In an attempt to rid the city of plastic, the Pollution Control Board (PCB) has taken up a programme to introduce and popularise carry-bags of jute, paper and cloth. The PCB has decided to organise training camps to provide knowhow in producing jute and paper bags to selected NGOs and young entrepreneurs. The first such camp will be held in the city from November 22, with nearly 100 participants.
The PCB, in association with the police, has also taken up an action plan to stop illegal production of recycled plastic bags. Board chairman Hirak Ghosh explained that the NGOs, once trained, will, in turn, hold camps to train others. The programme is aimed at making Calcutta a plastic-free city. Though a policy decision has been taken to impose a ban on the use of plastic carry-bags across the city, it will take time to implement the ban. We have to offer plenty of alternative carry-bags in the market. Once we ensure the availability of the alternatives, we will implement the ban, Ghosh said.
Young entrepreneurs could set up small units for manufacturing carry-bags after practical training from the PCB. We will provide all assistance, including bank loans, to set up the business. Each unit will require an investment of a maximum of Rs 10,000 to Rs 15,000, Ghosh said.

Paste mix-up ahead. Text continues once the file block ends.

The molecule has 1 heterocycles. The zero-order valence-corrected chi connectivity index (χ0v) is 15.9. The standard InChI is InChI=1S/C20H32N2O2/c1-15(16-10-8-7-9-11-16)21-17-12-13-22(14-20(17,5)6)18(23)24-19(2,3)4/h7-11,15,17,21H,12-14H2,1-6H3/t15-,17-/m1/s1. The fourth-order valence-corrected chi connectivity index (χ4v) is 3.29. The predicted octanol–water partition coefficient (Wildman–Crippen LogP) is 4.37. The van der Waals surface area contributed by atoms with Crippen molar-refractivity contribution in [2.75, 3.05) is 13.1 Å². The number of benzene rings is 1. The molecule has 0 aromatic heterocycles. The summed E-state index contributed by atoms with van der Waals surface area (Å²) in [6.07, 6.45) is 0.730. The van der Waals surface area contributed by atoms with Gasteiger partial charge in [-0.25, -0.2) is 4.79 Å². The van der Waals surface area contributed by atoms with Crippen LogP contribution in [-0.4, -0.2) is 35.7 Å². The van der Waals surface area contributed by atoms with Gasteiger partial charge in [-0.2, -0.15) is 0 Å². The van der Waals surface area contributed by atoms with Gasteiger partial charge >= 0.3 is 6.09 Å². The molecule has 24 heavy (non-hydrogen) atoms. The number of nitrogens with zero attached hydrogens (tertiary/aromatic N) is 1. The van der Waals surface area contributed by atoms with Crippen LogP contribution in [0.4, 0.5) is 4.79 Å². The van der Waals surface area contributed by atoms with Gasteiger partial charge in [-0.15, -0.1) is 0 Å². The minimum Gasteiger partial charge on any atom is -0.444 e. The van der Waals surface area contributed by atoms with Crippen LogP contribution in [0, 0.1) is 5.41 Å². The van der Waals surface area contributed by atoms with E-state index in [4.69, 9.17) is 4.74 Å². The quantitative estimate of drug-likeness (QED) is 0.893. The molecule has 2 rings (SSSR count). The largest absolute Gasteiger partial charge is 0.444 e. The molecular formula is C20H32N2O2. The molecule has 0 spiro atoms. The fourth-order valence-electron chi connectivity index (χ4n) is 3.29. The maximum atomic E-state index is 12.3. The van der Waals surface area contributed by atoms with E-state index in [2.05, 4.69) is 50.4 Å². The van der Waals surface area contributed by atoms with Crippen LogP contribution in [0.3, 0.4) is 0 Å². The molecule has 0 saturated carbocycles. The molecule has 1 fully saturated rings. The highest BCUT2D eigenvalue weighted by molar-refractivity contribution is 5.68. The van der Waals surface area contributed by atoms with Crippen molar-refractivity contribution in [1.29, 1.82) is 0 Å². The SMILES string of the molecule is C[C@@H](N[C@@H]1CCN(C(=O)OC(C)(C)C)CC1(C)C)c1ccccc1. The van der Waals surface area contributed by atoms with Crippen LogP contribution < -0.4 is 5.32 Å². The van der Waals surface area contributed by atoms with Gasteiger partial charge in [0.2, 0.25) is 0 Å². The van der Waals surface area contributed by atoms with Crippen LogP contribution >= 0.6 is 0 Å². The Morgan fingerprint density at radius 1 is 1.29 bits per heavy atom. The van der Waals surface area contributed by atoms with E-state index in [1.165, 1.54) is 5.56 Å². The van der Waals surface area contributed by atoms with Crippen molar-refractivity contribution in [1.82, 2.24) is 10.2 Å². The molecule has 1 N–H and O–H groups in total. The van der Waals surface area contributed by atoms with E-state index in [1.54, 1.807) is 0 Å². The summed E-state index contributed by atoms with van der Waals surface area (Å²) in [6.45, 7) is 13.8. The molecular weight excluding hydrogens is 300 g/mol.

Nationalised banks have agreed to offer loans to unemployed youths, provided the PCB stands guarantor. We have met traders and shopkeepers at various city markets and urged them to opt for jute or paper bags against plastic carry-bags. We also plan to organise awareness camps for both buyers and sellers, the PCB chairman said.
According to the PCB scientists, nearly 100 tonnes of plastic carry-bags are used in the city and most of them are recycled. That is not only a health hazard and a prime cause of pollution, it also creates a serious problem in sewerage and drainage system.
Despite a ban on making and using recycled plastic bags, PCB officials said some units were still manufacturing the bags illegally. We have conducted raids and sealed six such units in recent times. We know that a number of units are still in operation and have drawn up an action plan to shut them, officials said.
Secretary of Ultadanga Byabsayee Samity Samir Ghosh said members of his association did not favour plastic bags, but customers insisted on them. Often, they leave if they find we are not delivering the goods in plastic bags. So, to avoid losing custom, we have to use plastic bags. If an alternative is available, traders will use it, he said.
Dum Dum Bazaar Samity spokesman Raghab Roy said it had become a public habit to ask for carry-bags. We are ready to change from plastic, but there has to be an alternative, he added.